2023 Landscaping with Colorado Native Plants Virtual Conference
Call for Presentations
On February 25, 2023, the Landscaping with Colorado Native Plants Conference will offer a full day of educational programming promoting the cultivation and maintenance of native plants in the landscape. Our keynote speaker will be Dr. David Inouye, Professor Emeritus in the Department of Biology at the University of Maryland. This virtual conference reaches over 700 attendees, including home gardeners, students, horticulturists, growers, parks departments and land managers.
The Landscaping with Colorado Native Plants Conference planning committee is now accepting session proposals for the 2023 event. The conference theme is Native Landscapes for Climate Resilience, and preference will be made towards sessions that offer applicable solutions for water and energy conservation and biodiversity using Colorado native plants.
If you have expertise with designing, growing or maintaining native landscapes and would like to be considered as a Conference speaker, please send proposals to lwcnpconference by June 30, 2022. The Conference team is looking for engaging speakers that offer information and inspiration that attendees can put into practice. Please feel free to share this Call for Presentations to other native plant experts within your network.
Proposals should be sent as an email attachment in MS Word and include:
- Presenter contact information, bio and photo (for conference website)
- Presentation title
- Abstract (maximum of 75 words) – summary of what the presentation will cover
- Three learning objectives – What do you expect attendees to learn from your presentation?
- Audience– New to Natives or Knows the Natives
- Format – presentation, panel or demonstration
The conference is comprised of 2 tracks: New to Natives and Knows the Natives. New to Natives presentations are geared to a general audience who are just getting started on native landscapes. Knows the Natives sessions should presume a strong background in species knowledge as well as experience with managing native landscapes. All sessions are 50 minutes long, including Q&A. Sessions may include video, panel discussions, demonstrations and presentations. For examples of previous programs, please visit the Conference website: https://landscapingwithcoloradonativeplants.wordpress.com/break-out-sessions/
The planning committee will review and score all proposals and notify selected speakers no later than July 31, 2022. Priority will be given to proposals from members of underrepresented groups and to those who have not previously presented at the Landscaping with Colorado Native Plants Conference.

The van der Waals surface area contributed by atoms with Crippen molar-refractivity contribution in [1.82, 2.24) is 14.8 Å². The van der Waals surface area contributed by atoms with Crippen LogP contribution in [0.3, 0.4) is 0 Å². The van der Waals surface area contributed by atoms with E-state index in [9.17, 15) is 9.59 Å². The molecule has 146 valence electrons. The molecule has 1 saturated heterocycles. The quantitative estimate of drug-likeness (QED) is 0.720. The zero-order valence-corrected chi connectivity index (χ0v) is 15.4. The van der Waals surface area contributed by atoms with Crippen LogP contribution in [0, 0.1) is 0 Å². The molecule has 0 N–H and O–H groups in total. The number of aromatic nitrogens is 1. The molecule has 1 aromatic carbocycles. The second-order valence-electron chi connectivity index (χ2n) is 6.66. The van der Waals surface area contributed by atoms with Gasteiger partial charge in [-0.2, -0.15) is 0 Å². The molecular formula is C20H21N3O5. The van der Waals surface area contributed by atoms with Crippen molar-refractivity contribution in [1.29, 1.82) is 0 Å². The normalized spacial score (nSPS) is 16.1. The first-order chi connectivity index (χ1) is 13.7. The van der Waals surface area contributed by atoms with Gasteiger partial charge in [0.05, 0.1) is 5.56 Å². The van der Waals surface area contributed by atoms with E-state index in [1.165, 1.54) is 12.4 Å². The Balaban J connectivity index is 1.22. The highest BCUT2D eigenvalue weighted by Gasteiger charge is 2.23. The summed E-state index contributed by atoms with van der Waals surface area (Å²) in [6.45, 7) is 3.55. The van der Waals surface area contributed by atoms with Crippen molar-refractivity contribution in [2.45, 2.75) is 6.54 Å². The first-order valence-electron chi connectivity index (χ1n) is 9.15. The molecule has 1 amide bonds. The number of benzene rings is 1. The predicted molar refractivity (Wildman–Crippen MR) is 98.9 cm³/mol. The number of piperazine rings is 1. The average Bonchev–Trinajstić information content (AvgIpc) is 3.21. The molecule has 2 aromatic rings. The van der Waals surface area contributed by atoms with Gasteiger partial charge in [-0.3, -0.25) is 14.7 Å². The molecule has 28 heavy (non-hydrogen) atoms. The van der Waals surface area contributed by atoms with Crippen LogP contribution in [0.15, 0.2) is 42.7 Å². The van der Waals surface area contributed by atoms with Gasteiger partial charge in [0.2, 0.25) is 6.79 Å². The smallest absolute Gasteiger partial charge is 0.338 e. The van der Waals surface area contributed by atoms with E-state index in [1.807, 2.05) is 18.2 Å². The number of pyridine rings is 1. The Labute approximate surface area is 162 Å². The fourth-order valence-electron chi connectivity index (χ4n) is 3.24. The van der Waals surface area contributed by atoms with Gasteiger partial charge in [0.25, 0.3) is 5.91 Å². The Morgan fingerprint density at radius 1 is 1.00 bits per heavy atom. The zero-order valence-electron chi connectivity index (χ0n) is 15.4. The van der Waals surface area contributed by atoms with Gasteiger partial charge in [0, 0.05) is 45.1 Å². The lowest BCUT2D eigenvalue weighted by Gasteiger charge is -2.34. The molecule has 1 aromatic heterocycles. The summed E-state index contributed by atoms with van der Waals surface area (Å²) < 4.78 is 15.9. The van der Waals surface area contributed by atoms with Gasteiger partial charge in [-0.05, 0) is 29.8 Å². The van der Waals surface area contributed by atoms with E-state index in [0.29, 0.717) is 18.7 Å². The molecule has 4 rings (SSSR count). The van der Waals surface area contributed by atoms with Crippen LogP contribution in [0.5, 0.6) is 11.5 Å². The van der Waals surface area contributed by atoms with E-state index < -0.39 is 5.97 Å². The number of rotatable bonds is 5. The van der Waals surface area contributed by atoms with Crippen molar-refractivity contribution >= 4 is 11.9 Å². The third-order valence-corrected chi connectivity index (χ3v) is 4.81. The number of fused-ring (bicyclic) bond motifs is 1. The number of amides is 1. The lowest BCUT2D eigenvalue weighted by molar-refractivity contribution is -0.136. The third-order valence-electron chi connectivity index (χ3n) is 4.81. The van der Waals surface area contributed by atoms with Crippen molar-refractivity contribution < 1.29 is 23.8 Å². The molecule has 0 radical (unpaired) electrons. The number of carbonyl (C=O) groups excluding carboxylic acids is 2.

Speakers invited to present at the 2023 Conference will receive a small stipend and complimentary Conference registration.
For questions about this Call for Presentations and about the Landscaping with Colorado Native Plants Conference, please contact lwcnpconference
The Landscaping with Colorado Native Plants Conference promotes the inclusion of native plants in our landscaping to benefit pollinators and songbirds, save water, and restore the beauty and health of nature in the places we live, work and play.
While we recommend the use of straight species and local ecotypes wherever possible, we support the use of varieties and cultivars of native species as long as their breeding doesn’t interfere with their ability to function in nature and maintain key relationships with pollinators and other lives.
The Landscaping with Colorado Native Plants Conference is brought to you by a coalition of partner organizations: Butterfly Pavilion, Colorado State University Department of Horticulture and Landscape Architecture, Colorado State University Extension, Colorado Native Plant Master Program®, Colorado Native Plant Society, Denver Botanic Gardens, Wild Ones Front Range Chapter, High Plains Environmental Center and Susan J Tweit, author.
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Westminster, CO 80020
I acknowledge that I live, work, and play on the traditional lands of the Arapaho, Cheyenne, Lakota, Utes, and other indigenous nations, whose traditional keepers stewarded this environment for hundreds of generations. With this statement, I offer respect to the ancestors and their living descendants.
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